- Guns & Gear
- Where To Go
If you’re not a tackle tinkerer, you should be. I have spent countless hours, sometimes in front of the TV, making changes to tackle to increase my catch. Modifications that are durable and keep you in the game are critical for capitalizing on that narrow window of opportunity when the bite is furious and you want to get your lure back into the strike zone quickly.
Perch are particularly fond of a well-presented jigging spoon and are notorious for pecking at a lure adorned with live bait. Sunfish are also masters of “tasting” the bait, which can leave your hands cold from constantly re-baiting to keep in the catch. Try these three simple but effective modifications to jigging spoons.
After discovering what is known as a “Russian hook” in the early ‘90s, I studied the action of the spoon and noted that once fish were attracted by the jigging strokes, the coloured bead became the primary target. I adapted that approach by removing the hook and sliding a soft plastic egg (try a Luhr Jensen Egg, Berkley Power Egg, MFC Otter’s soft egg, or similar) over the shaft of the hook and then re-attaching it. My most productive colours are orange and pink, and glow.
Panfish-sized plastic tubes are commonplace for spring crappie and other species. Micro one-inch versions are easily modified to slide over the shank of the hook by removing one half of the tube body. Slide the tube tentacles down over the treble hook shank and re-attach. The action of the spoon is not affected, and the tentacles pulsate freely when moved slightly. Use scissors to modify baits to create other appealing shapes and appendages.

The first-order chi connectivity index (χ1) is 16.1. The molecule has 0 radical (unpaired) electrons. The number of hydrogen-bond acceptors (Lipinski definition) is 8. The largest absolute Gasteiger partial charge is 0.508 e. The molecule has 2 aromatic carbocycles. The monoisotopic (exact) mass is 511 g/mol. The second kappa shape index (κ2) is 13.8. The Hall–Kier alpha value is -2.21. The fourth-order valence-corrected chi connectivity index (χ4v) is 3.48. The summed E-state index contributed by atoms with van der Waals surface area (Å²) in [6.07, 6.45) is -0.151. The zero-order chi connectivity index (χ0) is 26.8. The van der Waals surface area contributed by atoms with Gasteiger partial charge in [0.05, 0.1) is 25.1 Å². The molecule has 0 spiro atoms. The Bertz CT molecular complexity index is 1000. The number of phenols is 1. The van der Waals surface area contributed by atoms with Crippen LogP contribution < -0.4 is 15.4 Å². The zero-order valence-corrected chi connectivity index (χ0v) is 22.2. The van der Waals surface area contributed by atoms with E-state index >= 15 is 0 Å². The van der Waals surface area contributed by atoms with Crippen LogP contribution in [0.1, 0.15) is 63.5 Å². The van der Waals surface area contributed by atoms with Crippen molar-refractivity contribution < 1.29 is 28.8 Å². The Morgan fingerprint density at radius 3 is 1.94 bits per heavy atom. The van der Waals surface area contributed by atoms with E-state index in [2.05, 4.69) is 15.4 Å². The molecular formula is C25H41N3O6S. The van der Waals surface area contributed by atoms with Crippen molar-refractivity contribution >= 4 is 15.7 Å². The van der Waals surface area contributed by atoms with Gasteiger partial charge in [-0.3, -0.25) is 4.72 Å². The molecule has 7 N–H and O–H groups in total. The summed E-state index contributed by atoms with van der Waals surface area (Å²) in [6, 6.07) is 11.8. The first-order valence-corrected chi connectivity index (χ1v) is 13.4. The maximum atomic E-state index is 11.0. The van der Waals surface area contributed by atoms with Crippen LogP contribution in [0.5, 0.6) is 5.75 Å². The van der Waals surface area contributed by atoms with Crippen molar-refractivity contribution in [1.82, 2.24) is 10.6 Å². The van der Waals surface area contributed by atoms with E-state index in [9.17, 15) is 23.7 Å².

Experiment with basic fly-tying tools and materials to modify a soft-plastic, microtube presentation. Using materials sparingly, create any colour combination that mimics the body and tentacles, with the added benefit of outstanding durability. Craft fur and marabou are fine choices here as the suppleness of the material moves well in water.
Experiment with adding crystal flash for even more fish-catching appeal. Tie your “tails” long, so you can cut away excess material while fishing to achieve the best combination of profile and action. Pre-tying a hook allows for easy customization when you arrive at your destination. Don’t be afraid to steal a feather or appendage from one lure and add it to another. There are no rules when it comes to tackle tinkering.
Originally published in the Jan.-Feb. 2018 edition of Ontario OUT of DOORS magazine